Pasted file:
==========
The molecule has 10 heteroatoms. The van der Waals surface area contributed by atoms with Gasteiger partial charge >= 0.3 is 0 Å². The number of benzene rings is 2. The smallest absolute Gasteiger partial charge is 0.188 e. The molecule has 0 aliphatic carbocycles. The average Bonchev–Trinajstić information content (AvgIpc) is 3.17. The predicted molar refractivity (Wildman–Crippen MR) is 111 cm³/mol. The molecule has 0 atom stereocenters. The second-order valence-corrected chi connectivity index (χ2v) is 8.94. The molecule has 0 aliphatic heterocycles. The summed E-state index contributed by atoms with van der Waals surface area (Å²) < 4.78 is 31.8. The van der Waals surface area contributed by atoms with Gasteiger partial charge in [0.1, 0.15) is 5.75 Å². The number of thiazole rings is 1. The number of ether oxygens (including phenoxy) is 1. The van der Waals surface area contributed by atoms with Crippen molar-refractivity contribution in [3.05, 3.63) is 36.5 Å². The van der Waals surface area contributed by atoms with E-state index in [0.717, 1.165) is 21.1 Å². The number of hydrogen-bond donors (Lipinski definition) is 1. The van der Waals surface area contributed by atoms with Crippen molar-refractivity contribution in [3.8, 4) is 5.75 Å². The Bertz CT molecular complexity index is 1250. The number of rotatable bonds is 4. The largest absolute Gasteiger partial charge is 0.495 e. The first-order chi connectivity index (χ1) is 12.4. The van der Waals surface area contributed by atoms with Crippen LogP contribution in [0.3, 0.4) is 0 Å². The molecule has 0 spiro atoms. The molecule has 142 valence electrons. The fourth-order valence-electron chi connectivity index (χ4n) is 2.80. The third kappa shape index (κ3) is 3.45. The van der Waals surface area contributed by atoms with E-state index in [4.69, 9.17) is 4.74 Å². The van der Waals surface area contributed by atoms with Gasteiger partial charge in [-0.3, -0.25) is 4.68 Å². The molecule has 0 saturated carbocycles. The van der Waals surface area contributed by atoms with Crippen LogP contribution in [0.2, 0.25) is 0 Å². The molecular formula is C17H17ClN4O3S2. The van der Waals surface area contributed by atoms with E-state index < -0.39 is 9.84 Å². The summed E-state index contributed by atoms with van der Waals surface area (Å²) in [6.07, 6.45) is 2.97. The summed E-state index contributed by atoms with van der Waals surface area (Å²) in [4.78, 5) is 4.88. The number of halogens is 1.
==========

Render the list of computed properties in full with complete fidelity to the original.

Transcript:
The molecule has 10 heteroatoms. The van der Waals surface area contributed by atoms with Gasteiger partial charge >= 0.3 is 0 Å². The number of benzene rings is 2. The smallest absolute Gasteiger partial charge is 0.188 e. The molecule has 0 aliphatic carbocycles. The average Bonchev–Trinajstić information content (AvgIpc) is 3.17. The predicted molar refractivity (Wildman–Crippen MR) is 111 cm³/mol. The molecule has 0 atom stereocenters. The second-order valence-corrected chi connectivity index (χ2v) is 8.94. The molecule has 0 aliphatic heterocycles. The summed E-state index contributed by atoms with van der Waals surface area (Å²) < 4.78 is 31.8. The van der Waals surface area contributed by atoms with Gasteiger partial charge in [0.1, 0.15) is 5.75 Å². The number of thiazole rings is 1. The number of ether oxygens (including phenoxy) is 1. The van der Waals surface area contributed by atoms with Crippen molar-refractivity contribution in [3.05, 3.63) is 36.5 Å². The van der Waals surface area contributed by atoms with E-state index in [0.717, 1.165) is 21.1 Å². The number of hydrogen-bond donors (Lipinski definition) is 1. The van der Waals surface area contributed by atoms with Crippen molar-refractivity contribution in [3.8, 4) is 5.75 Å². The Bertz CT molecular complexity index is 1250. The number of rotatable bonds is 4. The largest absolute Gasteiger partial charge is 0.495 e. The first-order chi connectivity index (χ1) is 12.4. The van der Waals surface area contributed by atoms with Crippen LogP contribution in [0.3, 0.4) is 0 Å². The molecule has 0 spiro atoms. The molecule has 142 valence electrons. The fourth-order valence-electron chi connectivity index (χ4n) is 2.80. The third kappa shape index (κ3) is 3.45. The van der Waals surface area contributed by atoms with E-state index in [4.69, 9.17) is 4.74 Å². The van der Waals surface area contributed by atoms with Gasteiger partial charge in [-0.3, -0.25) is 4.68 Å². The molecule has 0 saturated carbocycles. The van der Waals surface area contributed by atoms with Crippen LogP contribution in [0.2, 0.25) is 0 Å². The molecular formula is C17H17ClN4O3S2. The van der Waals surface area contributed by atoms with E-state index < -0.39 is 9.84 Å². The summed E-state index contributed by atoms with van der Waals surface area (Å²) in [6.07, 6.45) is 2.97. The summed E-state index contributed by atoms with van der Waals surface area (Å²) in [4.78, 5) is 4.88. The number of halogens is 1.